Op-Ed Writing: 10 Markets That Pay Freelancers for Views & Opinions


Paid Op-Ed Markets for Writers. Makealivingwriting.comEver have an idea for an op-ed?

If your mind jumps to the old-school newspaper section with editorials, opinion pieces, and letters to the editor, you’re probably thinking it’s a waste of time.

But writing op-ed pieces is still a thing. And if you know where to look, the right markets pay well.

Getting paid $300 to $1,500 for opinion pieces, essays, and editorials is still happening.

Let the ideas begin to percolate…

Maybe you’ve learned a few lessons at the School of Hard Knocks.

Maybe you’ve got some insight, views, expertise, or opinions about issues in your niche.

Or maybe some comment on social media is so hot, you’ve got to take a stand.

Chances are pretty good you’ve got an opinion piece in you worth writing.

Check out these 10 op-ed writing markets to share your point of view and get paid for it.

Meet op-ed writer and freelance journalist Cat Woods

Op-Ed Writing: Cat Woods

Cat Woods

When Australian-based op-ed writer and freelance journalist Cat Woods saw celebrity trainer Jillian Michaels light up the Twittersphere with a body-shaming comment about pop singer Lizzo, the idea for an editorial began to form.

It was timely. It was trending on social media. And she had her own take on the issue.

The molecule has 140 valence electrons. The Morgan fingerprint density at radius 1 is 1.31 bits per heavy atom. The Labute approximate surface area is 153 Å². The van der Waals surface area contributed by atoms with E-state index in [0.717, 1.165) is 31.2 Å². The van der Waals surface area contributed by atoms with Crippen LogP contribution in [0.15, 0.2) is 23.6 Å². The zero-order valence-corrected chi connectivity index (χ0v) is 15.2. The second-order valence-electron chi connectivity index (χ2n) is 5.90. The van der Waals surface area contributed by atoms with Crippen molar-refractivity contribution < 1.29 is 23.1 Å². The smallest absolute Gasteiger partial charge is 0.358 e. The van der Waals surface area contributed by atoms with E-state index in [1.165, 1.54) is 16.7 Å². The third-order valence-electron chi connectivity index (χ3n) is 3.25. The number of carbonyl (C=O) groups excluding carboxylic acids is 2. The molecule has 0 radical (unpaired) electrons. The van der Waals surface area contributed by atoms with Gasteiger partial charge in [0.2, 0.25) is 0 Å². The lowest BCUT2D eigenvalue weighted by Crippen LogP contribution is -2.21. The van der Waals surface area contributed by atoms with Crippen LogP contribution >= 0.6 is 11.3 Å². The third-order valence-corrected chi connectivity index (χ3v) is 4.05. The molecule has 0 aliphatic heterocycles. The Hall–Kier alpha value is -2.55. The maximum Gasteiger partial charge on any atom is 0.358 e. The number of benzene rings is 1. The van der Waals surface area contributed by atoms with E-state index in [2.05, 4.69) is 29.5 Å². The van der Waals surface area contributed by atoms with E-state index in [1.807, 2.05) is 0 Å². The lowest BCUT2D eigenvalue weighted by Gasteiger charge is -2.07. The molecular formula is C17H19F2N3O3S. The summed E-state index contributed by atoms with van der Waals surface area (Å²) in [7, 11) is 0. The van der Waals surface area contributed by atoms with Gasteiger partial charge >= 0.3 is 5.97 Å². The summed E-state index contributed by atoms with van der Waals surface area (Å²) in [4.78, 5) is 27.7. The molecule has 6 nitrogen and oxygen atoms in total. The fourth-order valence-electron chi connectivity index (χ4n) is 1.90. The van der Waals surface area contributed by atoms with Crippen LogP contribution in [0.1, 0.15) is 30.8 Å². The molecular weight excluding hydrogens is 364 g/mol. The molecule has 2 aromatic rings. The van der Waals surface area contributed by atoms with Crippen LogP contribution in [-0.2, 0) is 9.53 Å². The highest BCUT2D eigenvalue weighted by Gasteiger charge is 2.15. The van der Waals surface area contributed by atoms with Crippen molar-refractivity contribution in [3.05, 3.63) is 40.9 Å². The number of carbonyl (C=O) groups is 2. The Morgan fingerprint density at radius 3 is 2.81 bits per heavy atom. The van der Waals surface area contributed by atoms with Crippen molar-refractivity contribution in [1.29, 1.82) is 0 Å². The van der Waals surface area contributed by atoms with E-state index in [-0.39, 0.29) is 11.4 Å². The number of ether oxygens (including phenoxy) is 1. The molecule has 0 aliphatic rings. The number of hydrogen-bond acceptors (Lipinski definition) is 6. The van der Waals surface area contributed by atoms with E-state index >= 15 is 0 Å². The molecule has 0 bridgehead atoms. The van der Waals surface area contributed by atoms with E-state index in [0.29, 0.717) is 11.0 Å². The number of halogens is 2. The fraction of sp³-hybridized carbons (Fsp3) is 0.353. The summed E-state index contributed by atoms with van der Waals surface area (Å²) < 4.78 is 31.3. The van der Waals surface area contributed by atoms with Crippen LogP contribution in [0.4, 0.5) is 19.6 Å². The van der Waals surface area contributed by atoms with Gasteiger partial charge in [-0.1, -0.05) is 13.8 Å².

So she pitched the idea and landed an op-ed assignment on spec. Then got paid when The Sydney Morning Herald published her piece, We need to celebrate female artists for their work not their bodies. She’s cashed in on other op-ed writing opportunities, too.

“Have you read, seen or heard something that you have a strong opinion on, and some credentials to justify your opinion being published?” says Cat. “If so, there’s opportunities to air your opinion and to be paid for it. Check out these 10 publications that pay writers for op eds.”

1. Al Jazeera

Al Jazeera receives an exceptional number of pitches weekly. Typically they feature op eds by experts and highly experienced writers. Nadim Asrar is a deputy editor for Al Jazeera and his Twitter is @_sufiyana_

Tip: Following the opinion site or the opinions editor of the publication you’re interested in writing for on social media is a great way to get a sense of the type of content they preference and any callouts for pitches or submissions.

Pays: $500 per 600-word piece, according to The Op Ed Project.

2. CNN Opinion

CNN Opinion accepts submissions of original, exclusive op eds on topics relevant to current news and affairs. Right now you’ll find opinion pieces on things like the presidential primaries, Oscar award speeches, police and community clashes in New York, and much more.

Tip: Don’t just submit an idea for an op ed. Write the whole piece at around 600 to 800 words. Include a brief bio, and any unique details about your experience, credentials, or connection to the subject you’re writing about. FYI, if you’re piece gets accepted, CNN gets exclusive rights.

Pays: $400 per 800-word op ed piece, according to Who Pays Writers

3. Financial Times